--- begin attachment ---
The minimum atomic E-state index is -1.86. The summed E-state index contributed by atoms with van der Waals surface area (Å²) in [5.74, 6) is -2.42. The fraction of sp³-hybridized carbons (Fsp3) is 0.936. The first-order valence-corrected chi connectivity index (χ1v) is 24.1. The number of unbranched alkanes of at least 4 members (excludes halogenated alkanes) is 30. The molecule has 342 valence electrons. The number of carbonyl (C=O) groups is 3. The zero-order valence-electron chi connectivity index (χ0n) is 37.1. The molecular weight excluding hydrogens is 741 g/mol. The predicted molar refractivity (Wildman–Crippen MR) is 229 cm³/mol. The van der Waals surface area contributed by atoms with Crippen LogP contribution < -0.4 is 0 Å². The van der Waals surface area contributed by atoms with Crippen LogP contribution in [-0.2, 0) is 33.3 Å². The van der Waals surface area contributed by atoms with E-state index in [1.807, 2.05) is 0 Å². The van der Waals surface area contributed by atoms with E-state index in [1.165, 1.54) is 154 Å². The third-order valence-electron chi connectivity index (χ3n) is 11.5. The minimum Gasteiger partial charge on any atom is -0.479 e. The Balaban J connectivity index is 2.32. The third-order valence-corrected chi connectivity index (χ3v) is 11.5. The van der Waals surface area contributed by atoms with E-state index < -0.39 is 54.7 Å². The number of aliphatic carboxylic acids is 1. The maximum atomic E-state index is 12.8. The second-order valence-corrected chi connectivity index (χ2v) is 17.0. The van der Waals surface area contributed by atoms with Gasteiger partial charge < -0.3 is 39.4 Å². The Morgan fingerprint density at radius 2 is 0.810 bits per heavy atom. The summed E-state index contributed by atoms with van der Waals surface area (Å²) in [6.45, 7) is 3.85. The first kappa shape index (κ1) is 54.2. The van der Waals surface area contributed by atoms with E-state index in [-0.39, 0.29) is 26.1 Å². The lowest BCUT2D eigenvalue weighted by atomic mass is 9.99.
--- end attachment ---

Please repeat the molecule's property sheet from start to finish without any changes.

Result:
The minimum atomic E-state index is -1.86. The summed E-state index contributed by atoms with van der Waals surface area (Å²) in [5.74, 6) is -2.42. The fraction of sp³-hybridized carbons (Fsp3) is 0.936. The first-order valence-corrected chi connectivity index (χ1v) is 24.1. The number of unbranched alkanes of at least 4 members (excludes halogenated alkanes) is 30. The molecule has 342 valence electrons. The number of carbonyl (C=O) groups is 3. The zero-order valence-electron chi connectivity index (χ0n) is 37.1. The molecular weight excluding hydrogens is 741 g/mol. The predicted molar refractivity (Wildman–Crippen MR) is 229 cm³/mol. The van der Waals surface area contributed by atoms with Crippen LogP contribution < -0.4 is 0 Å². The van der Waals surface area contributed by atoms with Crippen LogP contribution in [-0.2, 0) is 33.3 Å². The van der Waals surface area contributed by atoms with E-state index in [1.807, 2.05) is 0 Å². The van der Waals surface area contributed by atoms with E-state index in [1.165, 1.54) is 154 Å². The third-order valence-electron chi connectivity index (χ3n) is 11.5. The minimum Gasteiger partial charge on any atom is -0.479 e. The Balaban J connectivity index is 2.32. The third-order valence-corrected chi connectivity index (χ3v) is 11.5. The van der Waals surface area contributed by atoms with E-state index < -0.39 is 54.7 Å². The number of aliphatic carboxylic acids is 1. The maximum atomic E-state index is 12.8. The second-order valence-corrected chi connectivity index (χ2v) is 17.0. The van der Waals surface area contributed by atoms with Gasteiger partial charge < -0.3 is 39.4 Å². The Morgan fingerprint density at radius 2 is 0.810 bits per heavy atom. The summed E-state index contributed by atoms with van der Waals surface area (Å²) in [6.45, 7) is 3.85. The first kappa shape index (κ1) is 54.2. The van der Waals surface area contributed by atoms with E-state index in [-0.39, 0.29) is 26.1 Å². The lowest BCUT2D eigenvalue weighted by atomic mass is 9.99.